Friday, December 28, 2007

Death Claims Senate Leader Ben Altamirano; Heart Attack Fells Longest Serving Member of NM Legislature; State Mourns Loss of "Peacemaker" 

"Gentle, genteel and generous" were the words heard most Thursday night as the season of peace was disturbed by the news that State Senator President Pro Tem Ben Altamirano had been felled by a heart attack at his home in Silver City. "Benny," as he was affectionately called by his fellow political travelers, was 77 years old and had served in the Senate since 1971. Democrat Altamirano was the longest serving legislator among the 112 senators and representatives, and one of its most respected and beloved. New Mexico Governor Bill Richardson led the state in mourning his loss.

"I am deeply saddened by the passing of a great New Mexican and my dear friend, Benny Altamirano. Benny was a true statesman whose soft-spoken demeanor and love for the state helped earn him the respect of everyone who crossed his path. Benny will be dearly missed. Barbara and I send our condolences to Benny's wife, Nina, and his entire family."

(Details on funeral services here.)

The Governor's statement was echoed by ABQ Dem State Senator James Taylor who called Altamirano a "great conciliator." He said the family informed him that Ben died from a heart attack. Las Cruces State Senator and Majority Whip Mary Jane Garcia told KRQE-TV that Altamirano was a "peacemaker." Taylor, 42, was five years old when Altamirano entered the Senate chamber and is the youngest member of the 42 member body.

Senate Minority Leader Stuart Ingle, a Portales Republican, described Senator Altamirano as an easy man to work with. "He always tried to see both sides of the issue and he tried to listen to everybody," Ingle told the AP.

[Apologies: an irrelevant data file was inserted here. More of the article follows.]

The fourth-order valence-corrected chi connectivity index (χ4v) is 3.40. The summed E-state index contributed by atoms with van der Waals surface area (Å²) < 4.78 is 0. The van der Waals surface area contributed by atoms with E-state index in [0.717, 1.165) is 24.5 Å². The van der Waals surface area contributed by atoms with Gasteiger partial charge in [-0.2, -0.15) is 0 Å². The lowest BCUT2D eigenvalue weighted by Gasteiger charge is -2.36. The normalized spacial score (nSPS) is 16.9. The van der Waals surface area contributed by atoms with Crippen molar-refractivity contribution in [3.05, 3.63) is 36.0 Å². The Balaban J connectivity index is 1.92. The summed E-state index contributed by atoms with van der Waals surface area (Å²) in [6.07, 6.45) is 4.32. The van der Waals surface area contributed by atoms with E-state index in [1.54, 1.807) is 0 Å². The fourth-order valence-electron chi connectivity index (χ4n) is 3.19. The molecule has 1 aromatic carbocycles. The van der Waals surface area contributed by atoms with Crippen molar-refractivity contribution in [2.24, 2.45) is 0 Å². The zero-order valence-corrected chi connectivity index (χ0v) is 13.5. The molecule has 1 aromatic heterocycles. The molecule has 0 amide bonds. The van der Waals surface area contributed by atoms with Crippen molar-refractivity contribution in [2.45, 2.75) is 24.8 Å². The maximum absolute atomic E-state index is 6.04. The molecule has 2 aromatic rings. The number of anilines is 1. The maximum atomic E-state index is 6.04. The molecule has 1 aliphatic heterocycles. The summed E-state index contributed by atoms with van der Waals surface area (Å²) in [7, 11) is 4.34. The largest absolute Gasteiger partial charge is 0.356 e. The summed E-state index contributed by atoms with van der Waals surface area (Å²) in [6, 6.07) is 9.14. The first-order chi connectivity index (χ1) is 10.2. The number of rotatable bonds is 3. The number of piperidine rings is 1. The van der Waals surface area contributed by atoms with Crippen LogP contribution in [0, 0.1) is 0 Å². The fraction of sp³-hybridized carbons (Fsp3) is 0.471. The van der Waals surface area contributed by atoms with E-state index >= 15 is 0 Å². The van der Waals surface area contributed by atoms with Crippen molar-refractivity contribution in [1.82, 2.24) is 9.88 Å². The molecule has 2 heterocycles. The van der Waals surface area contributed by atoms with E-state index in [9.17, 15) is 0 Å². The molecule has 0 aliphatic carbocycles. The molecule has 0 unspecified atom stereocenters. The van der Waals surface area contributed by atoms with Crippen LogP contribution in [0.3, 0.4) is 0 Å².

The Senate has been increasingly factionalized in recent years. Altamirano was the institutional glue that often kept the upper chamber together. "He was friendly with the Governor, but he let the Senate be the Senate," said Senator Taylor of Altamirano's delicate balancing act.

Richardson has lost a key ally in the Senate which rebelled against the Governor during the last session and seems poised to do so again if the chief executive pushes them too hard.

Altamirano represented parts of Grant, Socorro and Catron counties. The Governor will appoint a replacement from nominees forwarded to him by the county commissions.


Altamirano took over as Pro Tem in 2004, succeeding Richard Romero who had formed a coalition with the Republicans to oust Manny Aragon from the position. Romero, reached while vacationing in Guatemala, told me Altamirano was "one of the nicest men I ever met--a real statesman."

Before assuming the Pro Tem position, Altamirano was chairman of the powerful Senate Finance Committee. He started out running a grocery store in Silver City.

The Pro Tem position became ultra-powerful under Manny Aragon. Altamirano returned it to its more traditional role when Manny left. Majority Leader Michael Sanchez assumed most of the power that Aragon had placed in the Pro Tem's office. But Altamirano's distinguished presence, cool head and desire for peace tempered the Senate's sometimes boisterous personality. With the body divided into factions, a Pro Tem replacement is not obvious. The names of Senator John Arthur Smith, Mary Jane Garcia, Tim Jennings, Phil Griego and Pete Campos, among others, come to mind. A thirty day session of the Legislature begins January 15th.

For now, the political battles are put on hold as Senators are unified by the passing of the gentleman from Silver City whose demeanor and civility stood out in a political age that has turned raucous and too often rude.

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